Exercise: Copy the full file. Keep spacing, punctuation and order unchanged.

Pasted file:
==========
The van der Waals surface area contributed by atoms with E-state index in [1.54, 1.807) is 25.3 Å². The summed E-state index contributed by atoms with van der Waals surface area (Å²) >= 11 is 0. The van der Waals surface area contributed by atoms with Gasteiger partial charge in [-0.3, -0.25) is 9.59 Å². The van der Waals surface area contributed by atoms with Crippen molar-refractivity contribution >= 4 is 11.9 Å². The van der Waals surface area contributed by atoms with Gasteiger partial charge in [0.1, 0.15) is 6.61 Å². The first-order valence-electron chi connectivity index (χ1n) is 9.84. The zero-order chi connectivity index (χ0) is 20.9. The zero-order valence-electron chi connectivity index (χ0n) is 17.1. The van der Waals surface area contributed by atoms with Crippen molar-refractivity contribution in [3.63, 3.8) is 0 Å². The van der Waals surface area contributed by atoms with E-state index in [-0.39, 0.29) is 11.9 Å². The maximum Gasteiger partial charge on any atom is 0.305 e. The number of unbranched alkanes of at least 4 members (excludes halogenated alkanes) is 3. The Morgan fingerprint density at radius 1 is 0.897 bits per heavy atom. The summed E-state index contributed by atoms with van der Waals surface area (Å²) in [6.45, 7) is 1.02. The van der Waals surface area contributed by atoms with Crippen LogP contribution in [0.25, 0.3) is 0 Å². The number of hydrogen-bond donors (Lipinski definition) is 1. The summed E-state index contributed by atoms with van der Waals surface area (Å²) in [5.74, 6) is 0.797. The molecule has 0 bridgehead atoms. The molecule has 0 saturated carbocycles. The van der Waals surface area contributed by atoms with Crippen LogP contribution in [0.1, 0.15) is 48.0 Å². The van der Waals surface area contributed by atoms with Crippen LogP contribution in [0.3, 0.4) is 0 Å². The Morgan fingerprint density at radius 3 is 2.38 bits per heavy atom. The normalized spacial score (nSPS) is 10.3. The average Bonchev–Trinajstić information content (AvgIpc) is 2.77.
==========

The van der Waals surface area contributed by atoms with E-state index in [1.54, 1.807) is 25.3 Å². The summed E-state index contributed by atoms with van der Waals surface area (Å²) >= 11 is 0. The van der Waals surface area contributed by atoms with Gasteiger partial charge in [-0.3, -0.25) is 9.59 Å². The van der Waals surface area contributed by atoms with Crippen molar-refractivity contribution >= 4 is 11.9 Å². The van der Waals surface area contributed by atoms with Gasteiger partial charge in [0.1, 0.15) is 6.61 Å². The first-order valence-electron chi connectivity index (χ1n) is 9.84. The zero-order chi connectivity index (χ0) is 20.9. The zero-order valence-electron chi connectivity index (χ0n) is 17.1. The van der Waals surface area contributed by atoms with Crippen molar-refractivity contribution in [3.63, 3.8) is 0 Å². The van der Waals surface area contributed by atoms with E-state index in [-0.39, 0.29) is 11.9 Å². The maximum Gasteiger partial charge on any atom is 0.305 e. The number of unbranched alkanes of at least 4 members (excludes halogenated alkanes) is 3. The Morgan fingerprint density at radius 1 is 0.897 bits per heavy atom. The summed E-state index contributed by atoms with van der Waals surface area (Å²) in [6.45, 7) is 1.02. The van der Waals surface area contributed by atoms with Crippen LogP contribution in [0.25, 0.3) is 0 Å². The number of hydrogen-bond donors (Lipinski definition) is 1. The summed E-state index contributed by atoms with van der Waals surface area (Å²) in [5.74, 6) is 0.797. The molecule has 0 bridgehead atoms. The molecule has 0 saturated carbocycles. The van der Waals surface area contributed by atoms with Crippen LogP contribution in [0.1, 0.15) is 48.0 Å². The van der Waals surface area contributed by atoms with Crippen LogP contribution in [0.3, 0.4) is 0 Å². The Morgan fingerprint density at radius 3 is 2.38 bits per heavy atom. The normalized spacial score (nSPS) is 10.3. The average Bonchev–Trinajstić information content (AvgIpc) is 2.77.